For “Philanthropy Friday” on both Fridays, 10 percent of ticket sales will benefit the National MS Society-Wisconsin Chapter.

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6. Omega Delta Fraternity hosts night of Haitian culture celebration

Omega Delta Fraternity will host "A CelebrHAITIAN of Culture" Thursday, April 15, at 7 p.m. in the AMU Ballrooms. The event will focus on Haiti's rich culture and contributions to history though a variety of speakers and performers, including Dr. Patrick Bellegarde-Smith, professor of Africology at UW-Milwaukee and renowned Haitian historian; Mecca AKA Grimo, Haitian-American poet, actor, activist and educator; and Dawn Ribek, Marquette nursing graduate who spent time in Haiti before and after the Jan. 12 earthquake. Authentic Haitian food will be served. For more information contact Jonathan Viard.

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7. (M)other performance and workshops hosted by peacemaking center

The Center for Peacemaking is hosting (M)other, a one-woman play featuring Beth Osnes, Arts ‘86, Thursday, April 15, at 7 p.m. in the Weasler Auditorium, as part of the Centennial Celebration of Women at Marquette.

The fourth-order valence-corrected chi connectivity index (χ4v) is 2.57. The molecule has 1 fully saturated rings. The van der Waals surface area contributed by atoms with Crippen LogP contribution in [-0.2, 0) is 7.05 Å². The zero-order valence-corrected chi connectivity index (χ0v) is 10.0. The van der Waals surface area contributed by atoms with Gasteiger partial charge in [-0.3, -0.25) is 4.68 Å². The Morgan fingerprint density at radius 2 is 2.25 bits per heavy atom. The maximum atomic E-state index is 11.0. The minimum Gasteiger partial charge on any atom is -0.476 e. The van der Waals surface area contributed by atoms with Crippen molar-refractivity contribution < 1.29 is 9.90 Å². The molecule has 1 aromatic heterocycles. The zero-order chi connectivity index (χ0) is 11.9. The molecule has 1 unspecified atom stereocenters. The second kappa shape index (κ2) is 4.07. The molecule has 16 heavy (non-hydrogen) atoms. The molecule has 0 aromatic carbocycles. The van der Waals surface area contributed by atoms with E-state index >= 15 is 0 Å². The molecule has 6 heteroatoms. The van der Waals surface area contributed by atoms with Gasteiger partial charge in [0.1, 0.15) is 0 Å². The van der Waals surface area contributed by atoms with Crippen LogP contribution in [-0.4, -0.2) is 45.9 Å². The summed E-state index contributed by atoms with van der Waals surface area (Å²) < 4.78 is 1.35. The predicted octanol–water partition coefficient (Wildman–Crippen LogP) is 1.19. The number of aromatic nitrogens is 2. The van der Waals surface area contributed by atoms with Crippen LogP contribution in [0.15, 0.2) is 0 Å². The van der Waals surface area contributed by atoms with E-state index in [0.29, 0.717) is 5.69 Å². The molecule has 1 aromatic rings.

(M)other explores what it might take for the mothers of one country to authentically care about the mothers and children of another country. The purpose of the “(M)other Tour” is to invigorate activism in communities across the nation by hosting workshops to provide skills and rehearsal space for activism. The workshops culminate with a public action — often a “girlcott,” a positive endorsement of a business whose practices or products positively impact the world’s children.

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8. ROTC programs hosting annual awards program

Marquette Army, Navy and Air Force ROTC will host the annual Tri-ROTC Awards Ceremony on Saturday, April 17, at 10 a.m. The event gives tribute to cadets and midshipmen who have demonstrated outstanding character and overall performance over the course of the year, featuring awards from local and national committees and organizations. The ceremonies will be carried out in a military manner as an indication of the traditions that are adhered to by all branches of the military on such occasions.

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9. Fall 2010 classroom assignments available online

Classroom assignments for the fall 2010 semester are now posted in CheckMarq. Faculty should review their course classroom assignments by April 23.